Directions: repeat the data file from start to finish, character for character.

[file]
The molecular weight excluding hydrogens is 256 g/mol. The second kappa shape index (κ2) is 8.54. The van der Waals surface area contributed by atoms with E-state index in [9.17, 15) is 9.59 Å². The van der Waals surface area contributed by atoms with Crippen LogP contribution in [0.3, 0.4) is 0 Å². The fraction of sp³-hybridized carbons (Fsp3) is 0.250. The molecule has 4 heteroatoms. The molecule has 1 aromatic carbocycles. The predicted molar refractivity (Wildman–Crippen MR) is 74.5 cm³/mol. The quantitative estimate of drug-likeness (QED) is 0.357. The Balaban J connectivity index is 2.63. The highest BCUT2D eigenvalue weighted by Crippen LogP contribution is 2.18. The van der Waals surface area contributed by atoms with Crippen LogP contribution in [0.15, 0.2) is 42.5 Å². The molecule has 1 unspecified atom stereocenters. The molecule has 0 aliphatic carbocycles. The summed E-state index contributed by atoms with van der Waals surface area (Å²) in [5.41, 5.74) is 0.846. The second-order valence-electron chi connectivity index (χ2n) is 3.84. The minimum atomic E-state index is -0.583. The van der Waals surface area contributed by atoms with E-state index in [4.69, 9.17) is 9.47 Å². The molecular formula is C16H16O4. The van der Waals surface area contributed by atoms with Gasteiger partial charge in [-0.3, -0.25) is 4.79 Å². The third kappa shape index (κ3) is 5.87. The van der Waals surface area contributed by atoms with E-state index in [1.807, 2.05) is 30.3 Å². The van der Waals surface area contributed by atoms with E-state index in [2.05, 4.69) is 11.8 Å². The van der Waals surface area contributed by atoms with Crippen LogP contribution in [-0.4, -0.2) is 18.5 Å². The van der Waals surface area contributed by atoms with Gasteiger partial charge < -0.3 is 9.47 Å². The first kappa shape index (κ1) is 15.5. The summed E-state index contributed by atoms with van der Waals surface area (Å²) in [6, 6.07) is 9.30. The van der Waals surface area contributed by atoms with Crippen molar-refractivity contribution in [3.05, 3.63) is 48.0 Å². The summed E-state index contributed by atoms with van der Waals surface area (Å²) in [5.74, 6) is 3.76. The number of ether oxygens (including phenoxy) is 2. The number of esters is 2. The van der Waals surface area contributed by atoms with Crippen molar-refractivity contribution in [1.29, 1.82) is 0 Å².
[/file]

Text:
The molecular weight excluding hydrogens is 256 g/mol. The second kappa shape index (κ2) is 8.54. The van der Waals surface area contributed by atoms with E-state index in [9.17, 15) is 9.59 Å². The van der Waals surface area contributed by atoms with Crippen LogP contribution in [0.3, 0.4) is 0 Å². The fraction of sp³-hybridized carbons (Fsp3) is 0.250. The molecule has 4 heteroatoms. The molecule has 1 aromatic carbocycles. The predicted molar refractivity (Wildman–Crippen MR) is 74.5 cm³/mol. The quantitative estimate of drug-likeness (QED) is 0.357. The Balaban J connectivity index is 2.63. The highest BCUT2D eigenvalue weighted by Crippen LogP contribution is 2.18. The van der Waals surface area contributed by atoms with Crippen LogP contribution in [0.15, 0.2) is 42.5 Å². The molecule has 1 unspecified atom stereocenters. The molecule has 0 aliphatic carbocycles. The summed E-state index contributed by atoms with van der Waals surface area (Å²) in [5.41, 5.74) is 0.846. The second-order valence-electron chi connectivity index (χ2n) is 3.84. The minimum atomic E-state index is -0.583. The van der Waals surface area contributed by atoms with E-state index in [4.69, 9.17) is 9.47 Å². The molecular formula is C16H16O4. The van der Waals surface area contributed by atoms with Gasteiger partial charge in [-0.3, -0.25) is 4.79 Å². The third kappa shape index (κ3) is 5.87. The van der Waals surface area contributed by atoms with E-state index in [1.807, 2.05) is 30.3 Å². The van der Waals surface area contributed by atoms with E-state index in [2.05, 4.69) is 11.8 Å². The van der Waals surface area contributed by atoms with Crippen LogP contribution in [-0.4, -0.2) is 18.5 Å². The van der Waals surface area contributed by atoms with Gasteiger partial charge < -0.3 is 9.47 Å². The first kappa shape index (κ1) is 15.5. The summed E-state index contributed by atoms with van der Waals surface area (Å²) in [6, 6.07) is 9.30. The van der Waals surface area contributed by atoms with Crippen molar-refractivity contribution in [3.05, 3.63) is 48.0 Å². The summed E-state index contributed by atoms with van der Waals surface area (Å²) in [5.74, 6) is 3.76. The number of ether oxygens (including phenoxy) is 2. The number of esters is 2. The van der Waals surface area contributed by atoms with Crippen molar-refractivity contribution in [1.29, 1.82) is 0 Å².